Would I do it again? Absolutely.
Of course, this is all coming from a wide eyed newbie of the convention scene, what would a stalwart veteran of the convention circuit think about all that which I found to be so exciting and shiny? Lucky for me, this wasn’t Tom’s first rodeo so let’s hear from the man himself…
Tom: As a so-called veteran of PAX Aus, I already had an idea of what to expect on the show floor this year. After the relatively lackluster show last year, with the bigger publishers nowhere to be found, I was keen to see the return of Nintendo. I was also interested to see the ever-growing PAX Rising section, which is always filled with plenty of indie games. I also spent a decent amount of time in the tabletop area, which is always a fun time.
Starting with the exhibitors, I was excited to see Nintendo back at PAX Aus. In previous years, they’ve always gone extra with their booths, and this year was no exception. I loved what they did for Super Mario Bros. Wonder with a warp pipe and the giant wonder flower hanging above the booth, adding some much-appreciated charm. I also absolutely adored their section dedicated to the Pokémon Scarlet and Violet DLC, which was my favourite display of the entire show. There was also SEGA’s booth, which had Sonic Superstars and Like a Dragon Gaiden playable, which were both fun times. The rest of the show floor was pretty standard, with most of the usual suspects like Kings Comics and a bunch of PC companies present. All in all, The show floor was a step up from last year, and I can’t wait to see what they do next year!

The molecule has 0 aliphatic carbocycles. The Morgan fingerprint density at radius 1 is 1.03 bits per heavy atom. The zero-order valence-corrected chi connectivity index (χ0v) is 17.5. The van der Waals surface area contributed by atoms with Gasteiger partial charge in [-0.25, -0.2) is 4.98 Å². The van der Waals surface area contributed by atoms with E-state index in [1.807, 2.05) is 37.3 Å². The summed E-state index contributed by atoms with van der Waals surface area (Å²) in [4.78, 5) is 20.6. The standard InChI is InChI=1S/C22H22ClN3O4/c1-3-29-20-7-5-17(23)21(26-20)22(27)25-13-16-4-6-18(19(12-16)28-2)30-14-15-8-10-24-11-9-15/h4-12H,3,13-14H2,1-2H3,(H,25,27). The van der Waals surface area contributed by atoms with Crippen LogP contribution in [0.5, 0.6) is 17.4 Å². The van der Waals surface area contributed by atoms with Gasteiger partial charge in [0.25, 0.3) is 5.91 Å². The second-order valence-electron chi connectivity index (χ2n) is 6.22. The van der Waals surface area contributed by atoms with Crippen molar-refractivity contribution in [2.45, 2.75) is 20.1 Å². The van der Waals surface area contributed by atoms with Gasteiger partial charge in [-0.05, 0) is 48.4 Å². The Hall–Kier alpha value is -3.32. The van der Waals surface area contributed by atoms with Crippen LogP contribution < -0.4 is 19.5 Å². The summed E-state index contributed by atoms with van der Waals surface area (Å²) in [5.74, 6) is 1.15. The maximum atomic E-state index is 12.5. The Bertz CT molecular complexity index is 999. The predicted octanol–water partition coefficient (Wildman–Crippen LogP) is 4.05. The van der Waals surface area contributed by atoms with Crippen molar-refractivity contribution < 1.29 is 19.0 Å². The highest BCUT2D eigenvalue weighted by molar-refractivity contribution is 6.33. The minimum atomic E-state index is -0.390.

The tabletop area has always been a part of PAX that I enjoy. I love going around and trying out different board and card games. This year, they even had a scavenger hunt where you collect stickers from playing various board games to win prizes. Unfortunately, I didn’t complete it in time, but it was still a fun experience, and I got to try a lot of games I wouldn’t have otherwise. I ended up going back to the Cardfight!! Vanguard booth after trying the game last year and ended up buying a booster box to get even more cards. Speaking of cards, I also tried out the Aethermon: Collect, which, while a bit confusing, has so many adorable monster cards that I just had to buy it as well.
Now, to the actual writing part, dear god, there was so much writing. As Rohan mentioned, there were a lot of emails and press releases leading up to the event. I’ll admit, I dreaded each new email as they came in because it meant another night was taken up with going over a press release and cobbling something together. It did get a little draining towards the end, but it was still ultimately a fun experience, even if I may think twice about doing it again.
It was fun to meet up with another contributor and collaborate in person for a change. I had gotten so used to online chats that I had forgotten what it was like to work together in person. While it was a bit stressful with some last-minute purchases just to get the tech to work, I’d love to have the opportunity again to work with fellow contributors.
PAX Aus 2023 was a step up from last year, and with the convention seemingly on its way back to the heights of pre-COVID time, I’m excited to see how the show will shape up next year.
Did you attend PAX Aus? Are you planning on attending PAX in 2024? What are you looking forward to the most? Let us know down in the comments below.